completely impossible. I remember as a child hearing about the first heart transplant.
Today they are serious, but fairly routine. We also hear of cornea, kidney, bone marrow, liver and more. At least some of these, we can continue to function as normal, even when we share these organs with someone else.
Yes, there are those organs we can’t share, but for the most part, we can share what we have with others.
So, I went to bed one night, very tired and thinking really hard about this idea. What is it we can’t share? I woke up in the middle of the night and realized at least one thing we can’t share is time. I can use my time to come help you, and in doing so I share some of myself with you.
But, I can’t say, “here is an hour or two of my time, you use it.” I can’t give up some of my time to increase your time to say 25 or 26 hours a day.
Who among us, when it comes to someone we love and have lost would not gladly give up a few years of our own lives in order to have the person we love for just a little more time. It would be our heart’s desire, yet we all know such things are not possible.
Time, at least in this manner of speaking can’t be transferred from one person to another.
I got out my commentaries and started reading. Of course they were not all in agreement, they rarely are. Such is the reasons preachers have more than one. I discovered the idea did have some merit.
I truly believe what Jesus was saying to us is, there are some things we can’t share with others, no matter how much we might want to. And, they are things necessary to our salvation. As I read on, I found a few opinions they talked about, from a spiritual sense, just what some of those might be.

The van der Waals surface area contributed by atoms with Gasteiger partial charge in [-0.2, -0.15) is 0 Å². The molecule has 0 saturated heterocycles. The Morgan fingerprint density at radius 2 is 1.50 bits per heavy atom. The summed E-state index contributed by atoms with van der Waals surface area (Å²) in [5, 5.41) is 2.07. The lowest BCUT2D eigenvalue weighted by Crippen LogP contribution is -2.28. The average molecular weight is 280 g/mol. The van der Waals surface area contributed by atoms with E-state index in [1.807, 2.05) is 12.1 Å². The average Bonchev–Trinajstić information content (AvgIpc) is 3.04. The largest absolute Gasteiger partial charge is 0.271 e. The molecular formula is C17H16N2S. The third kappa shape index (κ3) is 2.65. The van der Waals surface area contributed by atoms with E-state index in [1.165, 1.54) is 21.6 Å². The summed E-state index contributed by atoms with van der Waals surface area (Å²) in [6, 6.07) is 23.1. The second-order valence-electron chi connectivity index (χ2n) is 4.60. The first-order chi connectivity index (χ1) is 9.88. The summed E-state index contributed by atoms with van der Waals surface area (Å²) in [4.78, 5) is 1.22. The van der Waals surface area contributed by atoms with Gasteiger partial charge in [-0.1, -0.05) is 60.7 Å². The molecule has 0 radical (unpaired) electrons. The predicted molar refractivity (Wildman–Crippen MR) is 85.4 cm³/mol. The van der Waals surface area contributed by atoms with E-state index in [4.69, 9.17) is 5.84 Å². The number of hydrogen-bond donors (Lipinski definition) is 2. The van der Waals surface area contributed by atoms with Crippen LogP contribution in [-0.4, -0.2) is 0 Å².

The first was spiritual piety. The word piety is where we get the word pious and these days it often seems to have a negative connotation in our society like, “Look at him. Doesn’t he just think he is so pious?”
If we are to be ready for the coming of the Messiah we must live a life showing we belong to Him. As Christians we must live a life of prayer, devotion, meditation, study, and worship. God wants us to live our lives in a relationship so close to God we begin to think, at least some of the time, as God thinks. That is a life of spiritual piety. And, a life of piety is something we must do for ourselves. We can’t say, my parents, my friends, my
neighbor, my Sunday school teacher, or whoever live high spiritual lives and expect their pious life is good enough not only for themselves but for us too. They can’t share their piety with us. We must develop a life of piety for ourselves. With a life of spiritual piety we will be preparing for His coming.
The second idea I found in the commentaries was good works. It doesn’t mean good works buy our salvation, instead we are putting faith into action. It means things my parents taught me when I was growing up. It does mean things like giving someone our cloak and feeding the hungry and giving the thirsty something to drink. Good works are a necessary part of the Christian life. We always have to remember the letter of James, “Faith without works is dead.” Yes that’s in the Bible too. Others can do good works for us, on other words, they can help us. But they can’t share their good works with us. We must live and act as Christians in a way showing our preparation for the coming Messiah.